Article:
Obviously, with higher bonuses, the cost per point goes down significantly.

Is it worth it?

Whether or not buying points at the rates shown above is a good deal depends upon the types of points you would earn, how you would use the points, and what other alternatives you have.  That being said, if you can do better than 1X earnings, then I think you’ll find that this is a good deal with just about any point program.  The real question is whether you can do even better with other methods.  For example, if your reloadable prepaid card allows you to transfer funds to your bank account for free, then you can earn just as many points and avoid the $2.99 tax payment fee by paying taxes by check.  Or, even better, transfer funds to your SunTrust account and pay taxes with the SunTrust debit card in order to earn points both from your credit card and from the SunTrust debit card!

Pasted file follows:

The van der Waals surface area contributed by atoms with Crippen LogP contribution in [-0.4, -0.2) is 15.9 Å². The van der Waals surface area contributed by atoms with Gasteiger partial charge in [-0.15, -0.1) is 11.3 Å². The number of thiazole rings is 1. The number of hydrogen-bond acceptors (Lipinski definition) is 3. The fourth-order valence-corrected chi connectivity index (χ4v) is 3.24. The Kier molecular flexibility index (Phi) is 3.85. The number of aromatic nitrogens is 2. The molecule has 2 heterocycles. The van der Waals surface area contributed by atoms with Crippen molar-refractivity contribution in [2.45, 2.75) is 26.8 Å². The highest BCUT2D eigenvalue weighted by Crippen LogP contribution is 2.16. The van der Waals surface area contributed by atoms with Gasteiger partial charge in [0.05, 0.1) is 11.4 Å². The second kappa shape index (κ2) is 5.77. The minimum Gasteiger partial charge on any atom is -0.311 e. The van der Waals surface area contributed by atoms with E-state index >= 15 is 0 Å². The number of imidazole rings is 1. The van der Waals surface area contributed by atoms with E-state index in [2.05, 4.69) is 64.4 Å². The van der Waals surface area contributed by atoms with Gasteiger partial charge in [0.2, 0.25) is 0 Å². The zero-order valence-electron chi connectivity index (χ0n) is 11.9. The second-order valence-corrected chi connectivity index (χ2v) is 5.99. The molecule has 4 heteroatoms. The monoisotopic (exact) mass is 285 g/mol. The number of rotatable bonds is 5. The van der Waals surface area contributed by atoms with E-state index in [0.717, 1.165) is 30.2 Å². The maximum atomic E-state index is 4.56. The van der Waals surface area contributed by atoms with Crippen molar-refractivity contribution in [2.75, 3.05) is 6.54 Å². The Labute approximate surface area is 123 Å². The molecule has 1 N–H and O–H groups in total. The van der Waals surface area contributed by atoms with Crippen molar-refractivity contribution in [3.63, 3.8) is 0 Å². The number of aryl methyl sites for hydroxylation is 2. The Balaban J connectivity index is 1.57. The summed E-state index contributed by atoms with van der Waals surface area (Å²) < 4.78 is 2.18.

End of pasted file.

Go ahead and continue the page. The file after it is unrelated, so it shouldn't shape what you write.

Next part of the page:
What about Bluebird?

The Bluebird card from American Express, like the MyVanilla card, can be loaded with Vanilla Reload cards.  Unlike MyVanilla, though, Bluebird allows bill payments to be made via paper checks.  So, why not load up Bluebird and pay taxes by check?  You can do that (although some people have reported problems with getting their checks preauthorized), but there’s no real advantage to doing so.  Bluebird allows you to transfer funds directly to your bank account for free.  So, I believe you’ll find it easier to transfer money to your bank and pay taxes from there than to pay with Bluebird. 

Conclusion